3
0
Silver badge

Re: User choice

An OLED screen will have differing power consumption depending on pixel brightness. LCD power consumption (barring zoning of the backlight) is generally dictated by backlight brightness.

0
0
Silver badge

Re: User choice

Why would Apple let you change the perfect icons that were designed by God, approved by Jesus and possessed with the Holy Spirit? Why would you even want to?

4
1
Boffin

@Dave 126 Re: User choice

"...I assume that a white/bright theme would use more battery than a dark theme. Can anyone here confirm or refute this?"

Depends on the screen tech. With a simple (one backlight) LCD it doesn't matter whether a pixel is white, black or anywhere in between. The backlight brightness is the same for the whole panel, and all the pixel switching does is effectively 'mask' the backlight to varying degrees to get different gradations between black (opaque pixel) and white (transparent pixel); so a completely white screen will use the same energy as a completely black one.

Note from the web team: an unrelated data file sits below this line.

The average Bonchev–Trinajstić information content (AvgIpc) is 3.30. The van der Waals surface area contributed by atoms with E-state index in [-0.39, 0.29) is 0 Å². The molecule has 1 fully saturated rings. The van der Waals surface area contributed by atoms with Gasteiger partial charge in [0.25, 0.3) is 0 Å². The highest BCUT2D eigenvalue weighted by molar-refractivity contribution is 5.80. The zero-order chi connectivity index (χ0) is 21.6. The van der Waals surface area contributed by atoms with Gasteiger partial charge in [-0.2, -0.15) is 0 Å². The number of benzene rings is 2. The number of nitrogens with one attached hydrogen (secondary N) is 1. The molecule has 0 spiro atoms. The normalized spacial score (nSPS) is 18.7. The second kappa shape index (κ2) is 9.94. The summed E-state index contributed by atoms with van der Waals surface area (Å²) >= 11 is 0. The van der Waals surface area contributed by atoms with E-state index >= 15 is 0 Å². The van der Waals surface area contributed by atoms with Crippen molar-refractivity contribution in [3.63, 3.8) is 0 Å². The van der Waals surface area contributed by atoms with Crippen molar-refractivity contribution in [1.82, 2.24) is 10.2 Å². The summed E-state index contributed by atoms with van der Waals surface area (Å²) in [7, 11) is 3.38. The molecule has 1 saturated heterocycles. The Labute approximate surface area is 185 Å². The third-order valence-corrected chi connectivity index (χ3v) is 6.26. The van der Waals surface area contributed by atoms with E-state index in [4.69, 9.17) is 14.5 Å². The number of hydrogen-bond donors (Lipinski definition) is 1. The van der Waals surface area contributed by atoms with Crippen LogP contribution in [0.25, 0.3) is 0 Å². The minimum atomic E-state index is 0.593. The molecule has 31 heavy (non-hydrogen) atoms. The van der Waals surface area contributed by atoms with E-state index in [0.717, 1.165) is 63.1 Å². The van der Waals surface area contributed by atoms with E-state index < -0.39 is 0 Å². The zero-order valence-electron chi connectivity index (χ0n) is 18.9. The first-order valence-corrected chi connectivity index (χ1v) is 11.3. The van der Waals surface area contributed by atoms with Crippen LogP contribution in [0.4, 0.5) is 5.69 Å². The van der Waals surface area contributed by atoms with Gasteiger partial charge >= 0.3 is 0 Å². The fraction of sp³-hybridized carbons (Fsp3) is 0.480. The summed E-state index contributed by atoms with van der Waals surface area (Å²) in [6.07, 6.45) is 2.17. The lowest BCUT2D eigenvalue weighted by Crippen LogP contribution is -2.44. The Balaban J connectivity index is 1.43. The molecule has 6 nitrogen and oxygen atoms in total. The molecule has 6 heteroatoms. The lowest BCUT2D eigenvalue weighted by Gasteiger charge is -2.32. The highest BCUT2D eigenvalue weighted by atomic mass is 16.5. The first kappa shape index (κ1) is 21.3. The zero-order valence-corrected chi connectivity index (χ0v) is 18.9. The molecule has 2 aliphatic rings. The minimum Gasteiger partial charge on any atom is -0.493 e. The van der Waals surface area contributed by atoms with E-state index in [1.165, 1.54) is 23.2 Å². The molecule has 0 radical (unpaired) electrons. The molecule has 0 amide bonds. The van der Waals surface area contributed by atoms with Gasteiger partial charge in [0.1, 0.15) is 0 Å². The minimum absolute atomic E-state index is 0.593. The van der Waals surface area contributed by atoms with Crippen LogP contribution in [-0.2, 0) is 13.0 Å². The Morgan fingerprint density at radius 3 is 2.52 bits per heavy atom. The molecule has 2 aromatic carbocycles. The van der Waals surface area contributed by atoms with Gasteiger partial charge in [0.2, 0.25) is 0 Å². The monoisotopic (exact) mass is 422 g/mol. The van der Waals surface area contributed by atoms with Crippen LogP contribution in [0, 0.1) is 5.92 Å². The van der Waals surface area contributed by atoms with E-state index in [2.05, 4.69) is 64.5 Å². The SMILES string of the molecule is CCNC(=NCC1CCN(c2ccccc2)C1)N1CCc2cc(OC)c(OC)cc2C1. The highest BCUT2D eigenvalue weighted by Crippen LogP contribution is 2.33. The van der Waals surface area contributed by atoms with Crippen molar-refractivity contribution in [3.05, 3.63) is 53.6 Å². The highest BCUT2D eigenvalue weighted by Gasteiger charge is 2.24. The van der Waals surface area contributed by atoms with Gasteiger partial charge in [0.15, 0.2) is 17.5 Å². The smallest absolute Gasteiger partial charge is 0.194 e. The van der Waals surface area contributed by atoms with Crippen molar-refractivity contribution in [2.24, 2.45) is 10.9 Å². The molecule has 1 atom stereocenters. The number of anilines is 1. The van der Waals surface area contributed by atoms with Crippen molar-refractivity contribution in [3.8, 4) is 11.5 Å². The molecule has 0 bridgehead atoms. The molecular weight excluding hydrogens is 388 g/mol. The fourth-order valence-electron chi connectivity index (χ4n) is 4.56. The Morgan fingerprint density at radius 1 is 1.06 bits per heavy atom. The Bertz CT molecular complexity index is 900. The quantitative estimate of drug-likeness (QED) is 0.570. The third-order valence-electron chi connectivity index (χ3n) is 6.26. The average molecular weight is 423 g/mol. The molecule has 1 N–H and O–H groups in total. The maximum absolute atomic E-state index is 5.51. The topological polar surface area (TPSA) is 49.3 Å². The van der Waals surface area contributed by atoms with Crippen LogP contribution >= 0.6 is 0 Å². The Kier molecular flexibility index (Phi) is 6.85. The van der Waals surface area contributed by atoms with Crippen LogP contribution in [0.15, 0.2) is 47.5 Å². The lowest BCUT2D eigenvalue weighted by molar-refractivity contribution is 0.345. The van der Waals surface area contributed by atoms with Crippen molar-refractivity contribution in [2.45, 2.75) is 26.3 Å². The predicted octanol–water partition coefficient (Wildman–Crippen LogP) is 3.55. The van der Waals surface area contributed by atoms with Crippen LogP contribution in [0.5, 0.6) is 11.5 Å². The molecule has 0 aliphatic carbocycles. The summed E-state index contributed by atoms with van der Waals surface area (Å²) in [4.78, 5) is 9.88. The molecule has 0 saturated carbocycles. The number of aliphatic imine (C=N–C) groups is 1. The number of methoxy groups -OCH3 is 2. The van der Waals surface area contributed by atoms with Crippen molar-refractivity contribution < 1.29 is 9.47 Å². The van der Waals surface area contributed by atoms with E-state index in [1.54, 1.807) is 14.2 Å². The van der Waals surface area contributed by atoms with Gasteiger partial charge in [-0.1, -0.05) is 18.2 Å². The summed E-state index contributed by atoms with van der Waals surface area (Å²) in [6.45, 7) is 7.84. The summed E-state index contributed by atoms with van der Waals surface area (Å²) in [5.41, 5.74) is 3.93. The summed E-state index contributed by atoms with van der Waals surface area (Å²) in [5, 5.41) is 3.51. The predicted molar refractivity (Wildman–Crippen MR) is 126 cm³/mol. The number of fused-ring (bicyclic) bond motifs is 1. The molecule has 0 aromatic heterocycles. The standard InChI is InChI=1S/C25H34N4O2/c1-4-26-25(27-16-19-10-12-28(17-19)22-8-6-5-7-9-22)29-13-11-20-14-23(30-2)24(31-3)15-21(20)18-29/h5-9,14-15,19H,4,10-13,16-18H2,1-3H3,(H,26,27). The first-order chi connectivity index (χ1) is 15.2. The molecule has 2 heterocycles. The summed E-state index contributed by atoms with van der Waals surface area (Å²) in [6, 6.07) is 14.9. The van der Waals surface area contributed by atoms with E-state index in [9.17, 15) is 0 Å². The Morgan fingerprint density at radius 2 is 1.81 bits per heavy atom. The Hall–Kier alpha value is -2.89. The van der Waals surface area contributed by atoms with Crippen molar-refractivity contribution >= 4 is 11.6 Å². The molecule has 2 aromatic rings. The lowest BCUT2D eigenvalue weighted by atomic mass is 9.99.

With OLED it certainly does make a difference. Each pixel illuminates independently, so a white pixel will use energy whereas a black one will not.

Some types of LCD also have backlight arrays where the screen is backlit in zones; a zone which is completely black generally has the backlight switched off for that zone (with the added benefit of improved contrast), whereas as soon as pixels are activated the backlight for that zone is switched on. This will save energy, the degree of saving depends on the granularity of the backlighting array. The more zones, the more energy can be saved (but the more complex & expensive the panel) As far as I'm aware this tech is not yet used in phones, although I could be mistaken.

1
0

Page:

This topic is closed for new posts.